IBM’s vice president of blockchain and digital currencies says quantum computing poses a real threat to digital assets like Bitcoin (BTC) and Ethereum (ETH) in the near future.
Jesse Lund had this to say about quantum computing as it relates to blockchain technology during the IBM Think Summit.
“The private keys that represent the control of your wallet are reverse engineering. Essentially, your public key is your wallet holding balances. And I think this is a threat that is real and credible. Bitcoin is a public ledger. So you can go out and see which public keys hold the biggest balance and you can go out and target those (the hundred or thousands of bitcoin in there) and say I’m going to spend effort (computing resource) to reverse engineer the private key from the exposed public key. I think that’s a threat even in the near term.”
Virtual currencies are very secure and with current technologies cannot be hacked. This allows users to always know that their assets are protected and that they cannot be stolen. However, it may be possible to hack virtual currencies and steal funds from users with the growth of quantum computing.
The threats to Bitcoin, Ethereum and the entire cryptocurrency market extend to virtually everyone in encryption, including intelligent vehicles, intelligent homes and all kinds of databases. The IBM executives suggested that technology space organizations need not wait until the quantum technology is in its final stages before starting to protect their systems from possible quantity attacks.
Executives at IBM believe the world will be improved by quantum computers. Michael Osborne said cryptocurrencies have a shelf – life during this new era. Blockchain technology could pose the highest risk in comparison with other technologies in the case of quantum computing. One thing’s sure, whether it’ll come in the next ten or 30 years, it’s true.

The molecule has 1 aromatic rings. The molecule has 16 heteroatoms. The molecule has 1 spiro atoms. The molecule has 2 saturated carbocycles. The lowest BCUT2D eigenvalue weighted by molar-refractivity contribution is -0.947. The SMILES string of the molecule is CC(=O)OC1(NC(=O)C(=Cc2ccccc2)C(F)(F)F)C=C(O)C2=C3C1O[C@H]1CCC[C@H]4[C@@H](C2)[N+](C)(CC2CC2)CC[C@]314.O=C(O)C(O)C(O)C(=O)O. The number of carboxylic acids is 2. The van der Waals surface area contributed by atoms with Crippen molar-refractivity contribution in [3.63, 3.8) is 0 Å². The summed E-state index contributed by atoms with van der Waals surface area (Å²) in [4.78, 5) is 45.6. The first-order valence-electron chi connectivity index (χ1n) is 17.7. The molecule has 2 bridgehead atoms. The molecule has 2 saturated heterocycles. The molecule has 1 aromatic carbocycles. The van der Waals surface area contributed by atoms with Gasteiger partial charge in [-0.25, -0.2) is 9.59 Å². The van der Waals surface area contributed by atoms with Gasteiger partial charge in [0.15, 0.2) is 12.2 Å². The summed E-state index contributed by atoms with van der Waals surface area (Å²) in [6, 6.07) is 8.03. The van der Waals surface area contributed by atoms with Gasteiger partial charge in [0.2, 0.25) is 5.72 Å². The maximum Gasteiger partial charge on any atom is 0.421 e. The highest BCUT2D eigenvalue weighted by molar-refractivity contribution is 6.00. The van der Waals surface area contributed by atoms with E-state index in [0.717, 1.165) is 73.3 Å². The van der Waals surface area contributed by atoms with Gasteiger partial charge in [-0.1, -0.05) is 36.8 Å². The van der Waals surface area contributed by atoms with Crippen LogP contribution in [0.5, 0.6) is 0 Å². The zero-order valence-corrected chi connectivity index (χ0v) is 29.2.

More than 50% of the projects on the market are susceptible to future quantum computing attacks, according to Lund. Cryptocurrencies, however, are not the only system that can be affected by quantum computing. In fact, encrypted systems like communications, smart vehicles, personal devices, and government databases are also at risk.
The IBM Research Manager, Switzerland, says that the new quantum age we are entering is putting shelf lives in crypto technology. He recommends that companies plan a solution to mitigate quantum computing effects. For him, the risk is too large, and in just a few years the advantages in quantum computing will disrupt things.
The IBM commercial quantum computer is proof that a reliable, upgradable commercial quantum computer can be produced. Customers who today buy a 20-qubit system, have already become aware of IBM’s commercial quantum computer and can upgrade their systems down the line. In particular, it is in the interests of researchers that having a QC on – site increases experimental uptime and helps reduce downtime of the system.
In order to protect virtual currencies such as bitcoin from quantum computing, developers will have to create a new quantum resistant blockchain that can be carried out via a hard fork.